Teague pointed to a 1951 quote from Heydt as evidence of this: “So much comes to us through the Word that we ought not to live one day without its constant use … Let it be the opening light of your day, and let its beams shine through into every problem that arises, and then permit its sacred pages to encircle you as God’s blanket for warmth of heart and pillow for rest of mind.”

“Truer words were never spoken,” Teague said, “as we celebrate our rich heritage lived out these past 90 years.”

LBC Founder & President Henry J. Heydt worked in his office at Lancaster School of the Bible.

LBC Founder & President Henry J. Heydt worked in his office at Lancaster School of the Bible.

While carrying the significant responsibility of a new Bible college, Heydt simultaneously pastored the Lancaster Tabernacle, which later became Lancaster Gospel Center, from 1933 to 1953. According to writings from his wife, Margaret, there were times the family could not pay the $25 monthly rent for their small home, and with little to no food in the house, Henry often went to class with no breakfast and no lunch, leaning on his lectern by the afternoon because of weakness.

LBC | Capital current President, Dr. Thomas L. Kiedis, often considers the challenges Henry Heydt endured in the early years of the college.

“The year 1933 is considered by some to be the worst of the Great Depression,” Kiedis said. “Yet, President Heydt did not let the difficulties of his circumstances keep him from doing what God called him to do. In the words of Charles Dickens’ ‘A Tale of Two Cities,’ ‘It was the best of times and it was the worst of times.’

“Looking back to LBC | Capital’s beginnings, I like to think, ‘That is our heritage; that is the stock we come from; that is the God we serve,’” Kiedis continued. ”Henry Heydt lived out the kind of resiliency we hope to instill in our students—a resiliency that does not deny the realities of pain, suffering and disappointment in the world, but carries on with hope in the face of them. That is anchored in the truth of Scripture and the certainty of God’s sovereignty. That enables our students to say with confidence, ‘Because the God we serve is the same yesterday, today and forever, we are truly living in the best of times!’”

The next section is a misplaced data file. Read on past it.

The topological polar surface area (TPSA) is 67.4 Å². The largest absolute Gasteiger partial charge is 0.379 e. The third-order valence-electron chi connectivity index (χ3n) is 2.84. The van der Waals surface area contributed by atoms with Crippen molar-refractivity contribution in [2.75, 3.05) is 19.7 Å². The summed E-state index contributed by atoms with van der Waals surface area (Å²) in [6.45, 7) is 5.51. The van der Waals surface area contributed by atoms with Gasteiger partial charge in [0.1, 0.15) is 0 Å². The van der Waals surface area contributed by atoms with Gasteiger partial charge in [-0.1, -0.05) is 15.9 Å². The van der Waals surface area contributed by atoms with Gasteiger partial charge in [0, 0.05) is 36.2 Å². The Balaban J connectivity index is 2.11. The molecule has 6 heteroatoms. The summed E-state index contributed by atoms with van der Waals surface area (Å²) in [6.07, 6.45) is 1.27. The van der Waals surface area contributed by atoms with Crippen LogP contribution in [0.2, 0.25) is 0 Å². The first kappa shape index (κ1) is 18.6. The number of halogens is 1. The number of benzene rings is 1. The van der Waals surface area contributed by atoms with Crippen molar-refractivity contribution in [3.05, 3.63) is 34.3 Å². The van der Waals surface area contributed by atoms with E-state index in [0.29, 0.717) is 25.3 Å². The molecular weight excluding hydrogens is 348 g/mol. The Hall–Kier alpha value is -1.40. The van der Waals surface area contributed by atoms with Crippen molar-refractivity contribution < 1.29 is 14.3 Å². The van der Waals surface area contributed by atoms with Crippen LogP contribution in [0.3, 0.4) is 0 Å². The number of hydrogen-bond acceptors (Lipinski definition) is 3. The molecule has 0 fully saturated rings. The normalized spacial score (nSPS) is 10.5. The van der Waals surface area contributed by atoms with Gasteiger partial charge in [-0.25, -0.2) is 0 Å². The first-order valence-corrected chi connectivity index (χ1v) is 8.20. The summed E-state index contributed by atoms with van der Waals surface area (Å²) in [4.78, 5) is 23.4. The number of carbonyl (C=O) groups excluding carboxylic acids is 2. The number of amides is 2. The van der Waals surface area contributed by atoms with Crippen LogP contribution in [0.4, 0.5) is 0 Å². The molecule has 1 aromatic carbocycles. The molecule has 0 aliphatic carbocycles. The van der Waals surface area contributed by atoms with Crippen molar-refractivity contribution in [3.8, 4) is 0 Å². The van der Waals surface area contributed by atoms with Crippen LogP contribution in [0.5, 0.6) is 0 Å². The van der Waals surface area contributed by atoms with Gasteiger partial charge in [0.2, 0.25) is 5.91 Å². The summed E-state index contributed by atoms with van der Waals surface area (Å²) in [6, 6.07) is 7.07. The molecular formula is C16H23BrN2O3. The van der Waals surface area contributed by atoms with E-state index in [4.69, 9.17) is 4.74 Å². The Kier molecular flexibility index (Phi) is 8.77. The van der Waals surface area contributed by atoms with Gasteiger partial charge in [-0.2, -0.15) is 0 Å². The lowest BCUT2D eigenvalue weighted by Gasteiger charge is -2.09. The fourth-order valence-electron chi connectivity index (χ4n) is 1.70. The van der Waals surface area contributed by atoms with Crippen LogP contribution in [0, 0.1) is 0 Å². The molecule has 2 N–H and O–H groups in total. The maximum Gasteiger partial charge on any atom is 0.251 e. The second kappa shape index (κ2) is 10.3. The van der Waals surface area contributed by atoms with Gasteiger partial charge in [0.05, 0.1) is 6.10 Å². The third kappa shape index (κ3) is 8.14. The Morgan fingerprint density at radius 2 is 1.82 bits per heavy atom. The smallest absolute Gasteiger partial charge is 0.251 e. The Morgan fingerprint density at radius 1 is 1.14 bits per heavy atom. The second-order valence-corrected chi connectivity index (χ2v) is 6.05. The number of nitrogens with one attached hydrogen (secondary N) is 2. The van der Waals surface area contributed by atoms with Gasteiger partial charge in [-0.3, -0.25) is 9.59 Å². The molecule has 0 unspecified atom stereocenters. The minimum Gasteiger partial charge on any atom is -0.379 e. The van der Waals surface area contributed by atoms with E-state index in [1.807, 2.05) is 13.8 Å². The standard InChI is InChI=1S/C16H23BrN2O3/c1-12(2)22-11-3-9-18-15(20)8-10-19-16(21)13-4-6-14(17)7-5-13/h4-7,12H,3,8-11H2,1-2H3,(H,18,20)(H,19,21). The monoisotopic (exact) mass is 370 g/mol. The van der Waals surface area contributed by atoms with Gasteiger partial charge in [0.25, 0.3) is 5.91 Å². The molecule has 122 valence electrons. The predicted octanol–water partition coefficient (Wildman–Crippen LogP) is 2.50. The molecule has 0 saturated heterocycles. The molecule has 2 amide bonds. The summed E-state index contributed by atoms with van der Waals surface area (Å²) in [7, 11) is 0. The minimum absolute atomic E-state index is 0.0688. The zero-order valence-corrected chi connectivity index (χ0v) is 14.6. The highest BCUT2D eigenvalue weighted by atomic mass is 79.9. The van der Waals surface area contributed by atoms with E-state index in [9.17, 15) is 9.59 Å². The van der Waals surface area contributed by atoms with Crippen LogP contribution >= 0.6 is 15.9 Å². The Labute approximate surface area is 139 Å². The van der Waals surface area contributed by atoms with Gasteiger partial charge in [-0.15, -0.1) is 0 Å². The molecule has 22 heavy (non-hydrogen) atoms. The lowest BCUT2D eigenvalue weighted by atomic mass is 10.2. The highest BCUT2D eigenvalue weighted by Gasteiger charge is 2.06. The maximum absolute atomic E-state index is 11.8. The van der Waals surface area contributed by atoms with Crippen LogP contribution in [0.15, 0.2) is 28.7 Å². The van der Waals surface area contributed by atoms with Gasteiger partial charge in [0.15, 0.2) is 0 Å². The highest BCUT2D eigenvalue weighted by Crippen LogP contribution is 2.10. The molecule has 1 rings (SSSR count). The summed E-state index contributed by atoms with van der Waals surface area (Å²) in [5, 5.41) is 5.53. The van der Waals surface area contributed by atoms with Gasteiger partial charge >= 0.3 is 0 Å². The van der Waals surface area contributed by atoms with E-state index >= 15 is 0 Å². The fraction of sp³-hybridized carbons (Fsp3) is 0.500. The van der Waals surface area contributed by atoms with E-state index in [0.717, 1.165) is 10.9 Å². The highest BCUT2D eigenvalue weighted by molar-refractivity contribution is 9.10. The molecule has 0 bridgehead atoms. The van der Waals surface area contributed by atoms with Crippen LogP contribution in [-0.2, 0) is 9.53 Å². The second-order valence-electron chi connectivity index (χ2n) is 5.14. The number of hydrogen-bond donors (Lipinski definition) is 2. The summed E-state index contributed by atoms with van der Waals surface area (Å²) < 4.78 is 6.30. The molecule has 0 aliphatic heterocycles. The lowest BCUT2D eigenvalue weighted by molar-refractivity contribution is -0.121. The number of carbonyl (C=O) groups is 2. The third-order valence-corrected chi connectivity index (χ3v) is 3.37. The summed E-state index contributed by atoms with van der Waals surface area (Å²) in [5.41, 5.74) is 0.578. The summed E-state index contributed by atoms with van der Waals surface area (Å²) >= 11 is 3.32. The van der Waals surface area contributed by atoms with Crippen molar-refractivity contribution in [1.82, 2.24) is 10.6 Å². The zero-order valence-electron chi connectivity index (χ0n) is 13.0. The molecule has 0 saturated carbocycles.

A Poem by Henry J. Heydt

Is There No God?

Is there no God?

If not, whence came the trees and flowers—

And whence the rain’s refreshing showers?

And I, frail creature of the dust,

From whence came I here on earth’s crust?

Evolved you say?

Ah, then, tell this—from whence the power

That made me out of nothing tower?

Perpetual motion can’t be found,

This must from higher source abound.

Is there no God?

Then why through all the ages down

Is thought of Higher Being found?

In which of tribes beneath the sun

Has this tremendous thought begun?

A myth you say?

And what is myth?—this too must come

From higher source from whence it sprung;

Can finite Infinite conceive

Unless it be from there received?

Is there no God?

Ah look above, whence came the stars—

The heavenly bodies near and far?

Explain the harmony of all,

Can nothing this from nothing call?

By chance you say?

Do ships upon the ocean float

By chance—these grand gigantic boats?

Must there not be some Master Mind

To plan and make all this design?

Is there no God?

But please explain that Man of Men,

The Christ whom God Jehovah sent;

The One to whom all history points,

He who is its essential joint.

Just a teacher?

How were, by prophets long ago,

The details of His life foretold?

And would man die for just a claim

If all he sought were earthly fame?

There is no God?

The fool hath said “There is no God,”

And this he cries until the sod

Looms up before his ghastly face,

And then he pleads to God for grace.

There is a God!

And all the power and might there be

Cannot take this belief from me;

Both now and when I reach your shore

I’ll praise my God forever more!

Special thanks to the late Dr. Thomas O. Figart, who wrote the “Godly Heritage” section of “Stones of Remembrance,” a historical account of Lancaster Bible College written in 2008 to celebrate the college’s 75th anniversary. Read the entire publication at lbc.edu/90.

LBC at 90 | Rooted in history. Preparing in the present. Building for the future.


LBC at 90 | Rooted in history. Preparing in the present. Building for the future.